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on this issue and what you're doing. >> this is a heartbreaking issue. do i believe that we have racism in this country and that it insights violence? absolutely how can i believe otherwise? am i sick over the recent tragedy of george floyd's murder naturally i am all people are but what is more sickening is this is hardly a singular experience this has been going on for a very long time shame on us for just waking up now. we stand in solidarity with people around the world. who of color, people around the world, all people around the world who know that we can and
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must do better woe we're donating to charities that fight racism that's the very least we can do. and our culture at our company is one of inclusion and common decency and mutual respect what we learned in this time, what we need to learn in this time is just how much more progress must be made if we're going to be the kind of society that we say we are and who we say we are >> thank you for your time. >> thank you. >> a big come back train day to day. we'll ask rick rdeeir how
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investors should be putting money to work in the face of the new coronavirus fears. we're back in a couple minutes o. o. hm. i'm thinking... will i have enough? should i change something? well, you're asking the right questions. i just want to know, am i gonna be okay? i know people who specialize in "am i going to be okay." i like that. you may need glasses though. yeah. guidance to help you stay on track, no matter what comes next. ♪
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we have news on the casinos. ka tessa brewer has details. >> el dorado filed an 8 k
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required financial disclosures what we got coming out of the document are stunning numbers on the way the regional casinos are performing this is one of the first looks at how they're doing post opening. he wiel dorado, you have revenun 21% year over year 1200 basis point margin improvement. in caesars regional, revenue flat to up 2% year over year ebitda, the earnings are up 35% to 40% those margins have improved by 1,000 basis points las vegas strip is not performing so well but they have just raised the limits in the hotel occupancy to 80%. and they're seeing bookings now pacing 30% above the same period last year for conventions for 2021 but these regional numbers are really sending -- these are cost that's came out of this business and may not return like buffet,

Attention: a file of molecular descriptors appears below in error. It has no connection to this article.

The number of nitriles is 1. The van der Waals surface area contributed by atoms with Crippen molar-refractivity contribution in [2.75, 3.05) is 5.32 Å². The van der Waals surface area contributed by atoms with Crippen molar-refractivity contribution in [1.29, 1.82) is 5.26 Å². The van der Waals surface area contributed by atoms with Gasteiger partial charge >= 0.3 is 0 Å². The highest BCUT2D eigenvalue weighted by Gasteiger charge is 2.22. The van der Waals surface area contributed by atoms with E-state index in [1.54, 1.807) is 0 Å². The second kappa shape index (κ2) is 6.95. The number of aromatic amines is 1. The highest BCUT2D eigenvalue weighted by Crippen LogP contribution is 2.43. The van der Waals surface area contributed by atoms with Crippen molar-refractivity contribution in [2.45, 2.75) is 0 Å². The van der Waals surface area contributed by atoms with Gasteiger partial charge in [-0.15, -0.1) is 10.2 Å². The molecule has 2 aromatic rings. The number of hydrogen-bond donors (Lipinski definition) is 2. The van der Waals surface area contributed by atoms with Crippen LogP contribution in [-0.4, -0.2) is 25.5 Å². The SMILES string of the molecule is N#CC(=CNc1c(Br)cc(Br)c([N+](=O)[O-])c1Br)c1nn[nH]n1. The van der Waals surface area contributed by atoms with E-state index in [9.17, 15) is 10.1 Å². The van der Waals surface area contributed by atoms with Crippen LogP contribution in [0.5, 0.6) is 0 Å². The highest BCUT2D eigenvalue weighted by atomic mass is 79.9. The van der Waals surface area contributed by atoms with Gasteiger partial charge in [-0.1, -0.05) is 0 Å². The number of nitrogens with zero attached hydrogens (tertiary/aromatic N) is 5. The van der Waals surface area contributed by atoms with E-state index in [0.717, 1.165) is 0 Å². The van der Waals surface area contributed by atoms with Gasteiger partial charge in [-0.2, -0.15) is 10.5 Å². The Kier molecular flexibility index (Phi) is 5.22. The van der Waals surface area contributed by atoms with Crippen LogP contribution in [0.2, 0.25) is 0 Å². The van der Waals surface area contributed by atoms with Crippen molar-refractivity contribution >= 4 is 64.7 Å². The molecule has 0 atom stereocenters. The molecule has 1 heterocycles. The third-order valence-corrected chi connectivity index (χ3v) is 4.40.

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low limit tables, the entertainment really incredible margin improvement that is leading to such stunning earnings numbers there, guys st. >> contessa brewer, thank you. we've got lennar earnings out. diana olick has the numbers out. >> really nice beat for lennar $517.4 million that is $1.65 a share. revenue of $5.3 billion. now chairman stewart miller said that business rebounded significantly in may new orders were down 10% year over year. but deliveries ended the year flat ended the quarter flat year over year we resumed starts and land spend to match the improving market conditions and this rebound has continued into the first two weeks of june. they're seeing strength across all markets and all regions. they're saying that they're seeing a lot of people move from rentals and densely populated areas to purchase homes taking advantage of record low mortgage
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rates and they're also reinstituting guidance saying that for 2020, they expect us to see between 50,500 and 51,000 new homes for all of 2020. a really nice beat for miami based lennar back to you. >> not moving much after hours i guess a lot is factored in there is a lot of optimism going n. >> absolutely. they were expected just because we heard so much in the market about the builders doing so well in may and june, that this was probably priced in >> diana, thank you. let's go to mike santoli now for a look at walmart coming off in news today of a collaboration with shopify. >> exactly the stock is at the center of the big debate do you stick with the big winners of the period or look at the others look at the street setup three quarters of everybody says buy it right now much stronger analyst sentiment than you had a year ago. this is a big spread between the stock price and target price 14%.
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basically, the street is pretty bold up on this. look at the valuation. it's stretched the upper limits of the multiyear range. mid 20s in a forward pe basis. relative to the s&p 500, it's relative valuations collapsing why? the s&p 500 is going up so much. other arnings, other companies are going -- falling apart this year so this is something that is happening with all of consumer staples. they look relatively cheap even though they're absolutely kind of expensive and, in fact, j.p. morgan said buy the staples today. they look relatively well valued compared to the overall market you have to be careful knowing what you're denominator is on some of the things same thing goes for p & g. i would say fully valued, well loved, but could still keep working, we'll see st. >> mike, thank you fed fueled turn around up next we'll ask black rock's rick reider weather the decisions to buy individual corporate bonds would spark the next leg of the market's rally certainly saw some enthusiasm afrnn. ts t announcementhi